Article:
Hibox, a digital task and project management tool, sums it up nicely on their blog, “SaaS tools work on the pay-as-you-go principle, meaning you will only pay for a monthly subscription fee. Companies can choose the pricing plan according to their current needs and scale it up and down over time. This is what makes SaaS tools attractive to small businesses that carefully invest their limited budgets into new technologies.”
On top of that, you can realize savings by leaning more heavily into digital marketing.
The Right Tools Empower Employees
When you equip your team – be it 5 people, 50 or 500 – with the tools they need to succeed you tap into their full potential by alleviating some of their frustrations.
Moreover, digital tools aren’t necessarily static and many can evolve, scale and grow right along with your business.
Creating a smoother and more interconnected system, in turn, empowers your team.
As the CEO of Cyberclick, David Tomas, told CNBC, “we know how big companies work – I mean, it’s hard,” he added. “It’s a lot of processes, miscommunications, too hierarchic.”
One of the opportunities brought by digitization, Tomas explained, was to make “flatter” companies with new ways of communicating and “having the chance to change the way we work.”
Create a Better Customer Experience
What’s the point of going digital though? Why bother with all the effort?
To serve the customer better and keep them coming back. Back-of-the-house enhancements do turn into front-of-the-house improvements.
Your business is about solving a problem or fulfilling a need for people and technology is there to help improve the delivery of that as well as the experience a customer has with you.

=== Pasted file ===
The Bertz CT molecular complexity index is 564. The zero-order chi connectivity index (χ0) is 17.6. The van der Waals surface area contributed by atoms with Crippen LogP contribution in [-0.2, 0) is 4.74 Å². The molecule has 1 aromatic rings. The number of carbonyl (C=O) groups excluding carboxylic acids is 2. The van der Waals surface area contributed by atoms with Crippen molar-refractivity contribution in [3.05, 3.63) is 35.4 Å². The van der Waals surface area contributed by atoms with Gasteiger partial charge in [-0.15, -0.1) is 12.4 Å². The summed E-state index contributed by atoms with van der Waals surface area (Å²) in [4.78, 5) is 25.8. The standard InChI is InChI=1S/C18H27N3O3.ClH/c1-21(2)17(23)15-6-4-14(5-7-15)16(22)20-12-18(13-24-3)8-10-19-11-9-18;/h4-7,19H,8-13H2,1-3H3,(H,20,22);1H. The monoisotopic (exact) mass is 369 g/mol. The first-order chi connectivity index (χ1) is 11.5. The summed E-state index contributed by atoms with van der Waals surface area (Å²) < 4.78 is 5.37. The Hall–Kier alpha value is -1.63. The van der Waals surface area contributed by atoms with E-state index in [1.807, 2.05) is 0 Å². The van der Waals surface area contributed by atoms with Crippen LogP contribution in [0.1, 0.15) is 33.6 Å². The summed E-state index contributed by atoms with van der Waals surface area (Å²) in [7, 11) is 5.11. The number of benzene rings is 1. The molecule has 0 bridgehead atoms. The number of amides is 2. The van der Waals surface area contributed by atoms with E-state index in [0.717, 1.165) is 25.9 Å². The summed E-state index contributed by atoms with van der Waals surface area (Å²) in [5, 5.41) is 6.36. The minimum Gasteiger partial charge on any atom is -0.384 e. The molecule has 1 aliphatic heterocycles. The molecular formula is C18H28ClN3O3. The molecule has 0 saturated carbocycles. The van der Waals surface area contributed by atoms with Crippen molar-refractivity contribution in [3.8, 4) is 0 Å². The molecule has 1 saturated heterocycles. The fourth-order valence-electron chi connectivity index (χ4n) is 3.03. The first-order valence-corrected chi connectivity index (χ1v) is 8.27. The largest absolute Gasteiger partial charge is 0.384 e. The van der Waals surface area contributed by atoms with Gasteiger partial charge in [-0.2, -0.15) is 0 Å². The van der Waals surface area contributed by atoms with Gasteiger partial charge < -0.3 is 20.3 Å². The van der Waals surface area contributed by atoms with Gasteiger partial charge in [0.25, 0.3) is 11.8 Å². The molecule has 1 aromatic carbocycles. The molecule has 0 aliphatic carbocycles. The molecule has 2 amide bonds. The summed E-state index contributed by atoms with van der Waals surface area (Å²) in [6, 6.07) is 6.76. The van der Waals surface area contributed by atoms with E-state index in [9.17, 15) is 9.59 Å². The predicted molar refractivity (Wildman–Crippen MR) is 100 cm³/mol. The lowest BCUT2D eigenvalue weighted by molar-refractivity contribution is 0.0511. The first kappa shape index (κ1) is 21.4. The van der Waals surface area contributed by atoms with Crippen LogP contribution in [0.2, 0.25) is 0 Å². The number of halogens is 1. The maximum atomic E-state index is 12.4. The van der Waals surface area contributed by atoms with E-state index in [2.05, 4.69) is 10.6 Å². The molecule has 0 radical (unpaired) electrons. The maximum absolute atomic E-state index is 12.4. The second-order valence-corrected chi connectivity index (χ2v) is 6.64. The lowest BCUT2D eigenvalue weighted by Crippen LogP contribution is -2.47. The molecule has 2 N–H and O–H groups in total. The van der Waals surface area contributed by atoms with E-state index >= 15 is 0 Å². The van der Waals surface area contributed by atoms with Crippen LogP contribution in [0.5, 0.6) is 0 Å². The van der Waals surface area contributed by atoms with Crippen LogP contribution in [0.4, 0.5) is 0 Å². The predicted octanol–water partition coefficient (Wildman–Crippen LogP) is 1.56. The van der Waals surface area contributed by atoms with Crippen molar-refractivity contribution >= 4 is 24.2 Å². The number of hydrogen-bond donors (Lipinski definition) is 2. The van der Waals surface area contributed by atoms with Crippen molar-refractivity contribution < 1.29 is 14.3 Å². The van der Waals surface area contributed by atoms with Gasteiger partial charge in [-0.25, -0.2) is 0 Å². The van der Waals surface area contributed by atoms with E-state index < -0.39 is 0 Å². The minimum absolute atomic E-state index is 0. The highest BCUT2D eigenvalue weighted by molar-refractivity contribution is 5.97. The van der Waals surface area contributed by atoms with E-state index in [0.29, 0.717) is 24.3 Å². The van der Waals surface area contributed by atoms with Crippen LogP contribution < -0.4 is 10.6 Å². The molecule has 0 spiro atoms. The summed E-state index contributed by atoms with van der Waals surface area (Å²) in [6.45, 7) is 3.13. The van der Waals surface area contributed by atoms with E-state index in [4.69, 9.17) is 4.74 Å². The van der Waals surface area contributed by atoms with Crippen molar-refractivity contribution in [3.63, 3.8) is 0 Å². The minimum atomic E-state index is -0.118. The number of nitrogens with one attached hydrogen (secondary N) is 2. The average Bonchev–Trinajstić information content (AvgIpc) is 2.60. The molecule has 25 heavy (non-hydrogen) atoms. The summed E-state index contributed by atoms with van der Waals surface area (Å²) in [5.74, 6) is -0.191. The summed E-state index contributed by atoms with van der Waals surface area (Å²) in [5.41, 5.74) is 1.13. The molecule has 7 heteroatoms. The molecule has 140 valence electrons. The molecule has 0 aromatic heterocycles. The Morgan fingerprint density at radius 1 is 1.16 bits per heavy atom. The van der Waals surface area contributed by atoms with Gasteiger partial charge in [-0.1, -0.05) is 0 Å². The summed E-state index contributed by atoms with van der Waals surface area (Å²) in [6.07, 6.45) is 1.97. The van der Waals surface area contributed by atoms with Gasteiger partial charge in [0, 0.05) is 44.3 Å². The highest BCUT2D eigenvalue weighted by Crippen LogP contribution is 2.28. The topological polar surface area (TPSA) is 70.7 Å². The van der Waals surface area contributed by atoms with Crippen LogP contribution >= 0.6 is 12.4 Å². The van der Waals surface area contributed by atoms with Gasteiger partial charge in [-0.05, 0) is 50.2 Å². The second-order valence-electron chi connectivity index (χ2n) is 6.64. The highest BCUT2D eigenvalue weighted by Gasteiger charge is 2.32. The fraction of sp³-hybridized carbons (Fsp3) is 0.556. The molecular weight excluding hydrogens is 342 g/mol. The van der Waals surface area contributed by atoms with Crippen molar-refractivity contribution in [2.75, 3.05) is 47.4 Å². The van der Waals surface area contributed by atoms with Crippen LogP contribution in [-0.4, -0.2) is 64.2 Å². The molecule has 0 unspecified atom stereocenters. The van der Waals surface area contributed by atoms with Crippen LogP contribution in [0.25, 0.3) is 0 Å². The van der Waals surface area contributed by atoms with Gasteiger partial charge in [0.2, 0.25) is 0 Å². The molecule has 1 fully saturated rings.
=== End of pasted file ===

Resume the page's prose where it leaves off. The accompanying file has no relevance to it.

Take payments, for example, with many stores already making the transition to online stores, it became important to offer a diversity of payment options for shoppers.
Cash is no longer king, at least temporarily. Even when we get back to business as usual, consumer behavior looks to have already shifted towards contactless payments.
A recent global survey by Mastercard found that:
46% have swapped out their top-of-wallet card for one that offers contactless
79% say they use contactless payments
80% of contactless transactions are under $25, a range that is typically dominated by cash
That’s just the beginning though, mobile payments – already the norm in countries like China – are rapidly gaining momentum in the US with 25.3% of Americans actively using mobile payment services back in 2018.
This is to say that customers will soon come to expect that digitization from your business.
And that’s just one facet of the customer experience.
Not all elements of your business need to undergo a thorough digital transformation and it certainly doesn’t have to happen overnight. However, it is important to understand the digital landscape and which tools you can incorporate to improve your business both today and in the future.
DISCLAIMER: The information provided through Fighting For Small is intended to provide general information only and should not be considered legal, tax, investment, financial, or other advice. You should seek professional advice before making any decision that could affect your business. All product names, brands, trademarks, and registered trademarks are the property of their respective owners. Use of these names trademarks and brands does not imply endorsement.